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Problem using my sourdough starter

All, I have a sourdough starter that I made a while back and for the most part I have had excellent results making bread using it. However, every now and again, I have a weird result.
The dough seems to knead OK in the mixer, but after the fermentation stage it seems to lose all its texture. It takes a while to ferment, and I do sometimes retard it in the fridge because the timing is off, so I wait until the morning to shape and finally bake.
When the texture is off, it resembles shortcrust pastry (with bubbles!) not bread dough. It is almost as if the gluten hasn't formed fully.
Does anyone have any ideas why that might be the case?
Thanks in advance
Chris

Answer »
Dscn2212

Cynthia is a trusted source on Bread/Baking.

added almost 2 years ago
Voted the Best Answer!

It sounds as though you may need to be feeding your starter (barm) more often. How often do you feed it, whether you use it or not? It should be fed every 3 days or so, even if you're not baking that often. If it's a non-bake feeding day, stir it, pour off about half (into the garbage, not down the drain), then replenish it in a ratio of 60% bread flour to 40% water. If you let it go too long between feedings, the yeast will overconsume the starches in the flour, then begin feeding on the protein which is the only food source left to it. Once that happens, the starter will take on the consistency of thin-ish pancake batter and you'll have a difficult time making bread because the yeast population will have begun to die off. Too, the starter will be overly acidic, which will create a difficult environment for any remaining yeast to reproduce and raise a new batch of bread. I'm guessing it also doesn't brown well. If you're going to be gone for a few days, or just can't feed it as often, you can even raise the ratio of flour to water to dry the starter out a bit. A lower amount of water slows the rate at which yeast can reporduce.

Food52
Benny added almost 2 years ago

the above is correct. if you do let it sit too long without feeding, you can usually bring it back by feeding it as you normally would, but you have to do it a few times over a week until the yeast builds back up.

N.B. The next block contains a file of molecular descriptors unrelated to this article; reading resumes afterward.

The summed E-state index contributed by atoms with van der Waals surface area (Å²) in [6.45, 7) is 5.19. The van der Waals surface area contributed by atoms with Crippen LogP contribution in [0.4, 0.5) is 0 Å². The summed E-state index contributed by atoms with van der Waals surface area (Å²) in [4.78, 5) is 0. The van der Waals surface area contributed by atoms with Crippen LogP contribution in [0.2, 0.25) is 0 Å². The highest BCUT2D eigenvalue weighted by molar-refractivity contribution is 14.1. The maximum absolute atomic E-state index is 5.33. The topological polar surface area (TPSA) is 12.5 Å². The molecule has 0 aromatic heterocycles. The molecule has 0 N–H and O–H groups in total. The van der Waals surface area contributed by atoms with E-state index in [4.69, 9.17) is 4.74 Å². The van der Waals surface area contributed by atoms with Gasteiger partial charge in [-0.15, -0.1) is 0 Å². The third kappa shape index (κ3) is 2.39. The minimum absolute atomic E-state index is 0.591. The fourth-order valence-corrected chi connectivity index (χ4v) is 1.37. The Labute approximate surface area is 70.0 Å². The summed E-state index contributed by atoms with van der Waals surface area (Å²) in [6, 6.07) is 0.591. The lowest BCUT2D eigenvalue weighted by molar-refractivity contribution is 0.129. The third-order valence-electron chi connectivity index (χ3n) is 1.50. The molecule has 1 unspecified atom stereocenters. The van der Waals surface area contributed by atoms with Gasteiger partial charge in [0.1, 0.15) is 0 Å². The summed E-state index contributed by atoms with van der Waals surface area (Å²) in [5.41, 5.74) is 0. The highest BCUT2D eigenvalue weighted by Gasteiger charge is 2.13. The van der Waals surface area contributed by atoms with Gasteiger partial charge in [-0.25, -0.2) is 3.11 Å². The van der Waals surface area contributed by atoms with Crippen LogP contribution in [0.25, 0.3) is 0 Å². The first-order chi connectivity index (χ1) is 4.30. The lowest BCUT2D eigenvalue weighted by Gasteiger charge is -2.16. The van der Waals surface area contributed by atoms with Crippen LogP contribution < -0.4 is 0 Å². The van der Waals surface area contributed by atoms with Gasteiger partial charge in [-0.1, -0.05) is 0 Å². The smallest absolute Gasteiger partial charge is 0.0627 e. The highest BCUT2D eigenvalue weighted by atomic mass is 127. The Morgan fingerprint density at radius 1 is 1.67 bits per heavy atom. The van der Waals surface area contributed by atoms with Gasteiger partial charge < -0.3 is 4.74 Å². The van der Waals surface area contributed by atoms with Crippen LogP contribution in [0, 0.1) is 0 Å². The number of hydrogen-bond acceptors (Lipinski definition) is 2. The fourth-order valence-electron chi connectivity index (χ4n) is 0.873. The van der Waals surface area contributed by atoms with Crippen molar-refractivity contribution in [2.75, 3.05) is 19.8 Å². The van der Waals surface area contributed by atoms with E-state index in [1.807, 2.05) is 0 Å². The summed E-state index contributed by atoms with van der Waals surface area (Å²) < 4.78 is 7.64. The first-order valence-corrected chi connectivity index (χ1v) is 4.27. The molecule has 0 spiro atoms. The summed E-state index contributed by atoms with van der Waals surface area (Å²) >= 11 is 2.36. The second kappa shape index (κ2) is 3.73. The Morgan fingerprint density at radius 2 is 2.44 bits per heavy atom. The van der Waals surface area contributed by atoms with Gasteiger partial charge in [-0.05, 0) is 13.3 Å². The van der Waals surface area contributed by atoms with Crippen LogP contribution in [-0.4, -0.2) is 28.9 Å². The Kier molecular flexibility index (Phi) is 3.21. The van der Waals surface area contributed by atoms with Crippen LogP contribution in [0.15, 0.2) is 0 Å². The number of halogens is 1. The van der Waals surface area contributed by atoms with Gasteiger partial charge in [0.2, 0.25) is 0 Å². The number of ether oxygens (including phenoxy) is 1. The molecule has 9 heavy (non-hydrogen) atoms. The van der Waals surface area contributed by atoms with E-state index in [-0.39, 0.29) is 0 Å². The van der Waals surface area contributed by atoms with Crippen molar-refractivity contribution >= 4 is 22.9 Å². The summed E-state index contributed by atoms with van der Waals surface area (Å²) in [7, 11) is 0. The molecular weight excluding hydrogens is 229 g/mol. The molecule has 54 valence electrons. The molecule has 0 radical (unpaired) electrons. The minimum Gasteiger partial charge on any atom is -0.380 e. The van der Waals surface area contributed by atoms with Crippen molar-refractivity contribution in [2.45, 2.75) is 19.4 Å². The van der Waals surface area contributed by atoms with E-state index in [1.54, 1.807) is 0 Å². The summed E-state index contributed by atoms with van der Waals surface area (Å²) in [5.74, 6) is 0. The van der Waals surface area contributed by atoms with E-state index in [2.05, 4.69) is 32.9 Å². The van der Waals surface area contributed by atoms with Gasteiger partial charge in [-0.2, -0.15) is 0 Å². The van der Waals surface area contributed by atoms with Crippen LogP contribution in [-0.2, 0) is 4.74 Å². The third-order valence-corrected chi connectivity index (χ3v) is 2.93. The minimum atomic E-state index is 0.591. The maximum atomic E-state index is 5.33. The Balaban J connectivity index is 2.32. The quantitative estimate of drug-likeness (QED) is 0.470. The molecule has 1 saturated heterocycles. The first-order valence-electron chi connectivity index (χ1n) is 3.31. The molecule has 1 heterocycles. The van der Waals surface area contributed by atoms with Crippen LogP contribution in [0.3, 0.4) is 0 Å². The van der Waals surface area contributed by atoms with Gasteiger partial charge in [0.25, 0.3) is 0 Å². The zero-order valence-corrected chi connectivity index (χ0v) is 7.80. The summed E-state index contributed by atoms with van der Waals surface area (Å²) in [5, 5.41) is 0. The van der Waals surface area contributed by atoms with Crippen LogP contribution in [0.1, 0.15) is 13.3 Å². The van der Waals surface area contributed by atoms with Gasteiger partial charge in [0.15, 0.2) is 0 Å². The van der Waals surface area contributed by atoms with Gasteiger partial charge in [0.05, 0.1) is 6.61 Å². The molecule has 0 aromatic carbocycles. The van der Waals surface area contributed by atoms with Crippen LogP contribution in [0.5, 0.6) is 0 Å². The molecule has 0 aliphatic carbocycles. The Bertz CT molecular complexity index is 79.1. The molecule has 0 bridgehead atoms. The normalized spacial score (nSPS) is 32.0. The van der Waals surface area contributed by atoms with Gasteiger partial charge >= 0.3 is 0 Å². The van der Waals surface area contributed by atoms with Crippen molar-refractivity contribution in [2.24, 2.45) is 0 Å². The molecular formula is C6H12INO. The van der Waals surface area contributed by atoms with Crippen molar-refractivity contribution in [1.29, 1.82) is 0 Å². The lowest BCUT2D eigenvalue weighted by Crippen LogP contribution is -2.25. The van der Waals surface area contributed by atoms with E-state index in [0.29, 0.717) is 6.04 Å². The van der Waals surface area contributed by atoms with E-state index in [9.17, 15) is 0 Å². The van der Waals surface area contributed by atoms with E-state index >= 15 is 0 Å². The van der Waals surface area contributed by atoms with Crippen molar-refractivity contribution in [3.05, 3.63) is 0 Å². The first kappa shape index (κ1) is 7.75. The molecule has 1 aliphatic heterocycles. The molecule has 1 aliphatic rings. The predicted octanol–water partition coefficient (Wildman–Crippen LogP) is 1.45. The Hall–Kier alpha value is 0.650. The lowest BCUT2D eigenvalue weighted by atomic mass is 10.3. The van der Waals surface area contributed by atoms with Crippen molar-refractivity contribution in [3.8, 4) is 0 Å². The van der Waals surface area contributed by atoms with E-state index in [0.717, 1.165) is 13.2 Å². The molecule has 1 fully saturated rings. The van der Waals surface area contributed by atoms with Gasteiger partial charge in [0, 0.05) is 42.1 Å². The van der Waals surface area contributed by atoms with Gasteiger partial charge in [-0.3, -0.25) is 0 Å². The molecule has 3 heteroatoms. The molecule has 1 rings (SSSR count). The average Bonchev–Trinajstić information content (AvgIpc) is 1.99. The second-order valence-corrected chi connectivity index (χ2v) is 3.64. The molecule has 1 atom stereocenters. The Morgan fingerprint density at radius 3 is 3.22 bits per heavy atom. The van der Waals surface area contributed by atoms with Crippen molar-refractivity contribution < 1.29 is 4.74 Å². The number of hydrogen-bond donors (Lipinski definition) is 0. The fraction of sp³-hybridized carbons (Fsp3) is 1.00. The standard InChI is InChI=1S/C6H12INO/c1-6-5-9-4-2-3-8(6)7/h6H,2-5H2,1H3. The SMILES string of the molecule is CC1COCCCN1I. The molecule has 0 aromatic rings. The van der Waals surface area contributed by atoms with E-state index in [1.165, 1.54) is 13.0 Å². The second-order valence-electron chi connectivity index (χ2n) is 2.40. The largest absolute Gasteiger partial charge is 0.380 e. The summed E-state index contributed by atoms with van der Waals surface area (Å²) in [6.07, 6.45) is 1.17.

also, its best to make the bread one day after a feed. it will work up the three days after a feed like boulangere says, but the day after is ideal.

New_years_kitchen_hlc_only

AntoniaJames is a trusted source on Bread/Baking.

added almost 2 years ago

I've only recently started using my own wild-yeast levain, but I find that it makes a big difference too, if the starter is fully at room temperature before I start working with it. Also, as Benny noted, it needs to have been last "fed" well in advance. I've heard that six hours works, but I always feed the night before I plan to start my new loaves. Finally, are you letting the starter plus dough ingredients (just stirred to combine) rest for at least a half an hour before you knead? The autolyse makes a huge difference. I find that six minutes or so of kneading by hand after the autolyse is all it needs. Then I give it a good 3 to 4 hours to rise again. ;o)

ChrisBird added almost 2 years ago

All,
Thanks for your help. I may will not be feeding it often enough. I do autolyze so I don't think that's it. Since I don't have a good protein mesh, I bet the greedy little yeasts are gobbling up the petition!
I will feed more assiduously and report back..

ChrisBird added almost 2 years ago

That was protein, not petition. Autocorrect is a wonderful thing!

Dscn2212

Cynthia is a trusted source on Bread/Baking.

added almost 2 years ago

Add your answer here

ChrisBird added almost 2 years ago

Ok, I have been experimenting some - taking the suggestions here into account. Improvements are definitely occurring.
I am paying far closer to the feeding schedule.

First, I am using a whole lot less starter than I was. Cut down to 10% (baker's percentage).
Second reducing the water (down to around 55% - baker's percentage). That seems to help because the levain is also quite wet - nearly 100% bakers percentage, I think.
Third combing flour/water and autolyzing for 30 minutes before adding levain. Get some structure into the dough before adding the levain
Fourth salting after the levain addition has been mixed (no idea if that makes enough difference, but didn't want the salt on the yeasts in the levain)

So now I have a dough with a better structure, and more oven spring. It is still good and tangy after baking, but as you can imagine, the crumb is pretty tight.

The outside of the loaf is kind of mottled after baking - not a pretty even colour all the way across.

At least t his time I don't have to take a pick and shovel to eat it!

Food52
Benny added almost 2 years ago

Make sure you are rotating the bread during the baking process. Also, I recommend the use of a baking stone. It will even out the heat in the oven for you. you can bake directly on it, or just put it on the lower shelf of your oven as soon as you turn it on for pre-heating.

Dscn2212

Cynthia is a trusted source on Bread/Baking.

added almost 2 years ago

Very good idea to add the salt later. To make a long story short, salt essentially rations water to yeast. Your internal structure will open up more if you add back some of the water you've taken out. Sourdough doughs are generally wetter than others. The additional water will let your wild yeasts reproduce more actively, therefore opening up the dough. Thank you for the update. It sounds like you're having a wonderful time.

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